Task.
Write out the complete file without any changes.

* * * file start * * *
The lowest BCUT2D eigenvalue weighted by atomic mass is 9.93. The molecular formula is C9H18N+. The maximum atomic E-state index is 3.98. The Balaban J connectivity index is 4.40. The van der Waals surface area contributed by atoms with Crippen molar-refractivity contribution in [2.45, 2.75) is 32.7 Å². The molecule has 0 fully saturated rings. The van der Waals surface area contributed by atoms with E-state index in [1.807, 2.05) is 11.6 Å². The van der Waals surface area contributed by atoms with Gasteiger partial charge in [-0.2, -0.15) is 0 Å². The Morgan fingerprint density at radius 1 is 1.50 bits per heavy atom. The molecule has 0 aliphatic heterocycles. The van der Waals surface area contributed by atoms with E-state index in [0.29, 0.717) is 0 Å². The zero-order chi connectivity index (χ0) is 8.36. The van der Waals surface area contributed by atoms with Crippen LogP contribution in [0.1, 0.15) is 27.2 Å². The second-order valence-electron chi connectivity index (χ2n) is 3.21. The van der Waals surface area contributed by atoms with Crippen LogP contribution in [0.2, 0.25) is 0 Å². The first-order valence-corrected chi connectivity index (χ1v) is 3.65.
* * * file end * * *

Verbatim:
The lowest BCUT2D eigenvalue weighted by atomic mass is 9.93. The molecular formula is C9H18N+. The maximum atomic E-state index is 3.98. The Balaban J connectivity index is 4.40. The van der Waals surface area contributed by atoms with Crippen molar-refractivity contribution in [2.45, 2.75) is 32.7 Å². The molecule has 0 fully saturated rings. The van der Waals surface area contributed by atoms with E-state index in [1.807, 2.05) is 11.6 Å². The van der Waals surface area contributed by atoms with Gasteiger partial charge in [-0.2, -0.15) is 0 Å². The Morgan fingerprint density at radius 1 is 1.50 bits per heavy atom. The molecule has 0 aliphatic heterocycles. The van der Waals surface area contributed by atoms with E-state index in [0.29, 0.717) is 0 Å². The zero-order chi connectivity index (χ0) is 8.36. The van der Waals surface area contributed by atoms with Crippen LogP contribution in [0.1, 0.15) is 27.2 Å². The second-order valence-electron chi connectivity index (χ2n) is 3.21. The van der Waals surface area contributed by atoms with Crippen LogP contribution in [0.2, 0.25) is 0 Å². The first-order valence-corrected chi connectivity index (χ1v) is 3.65.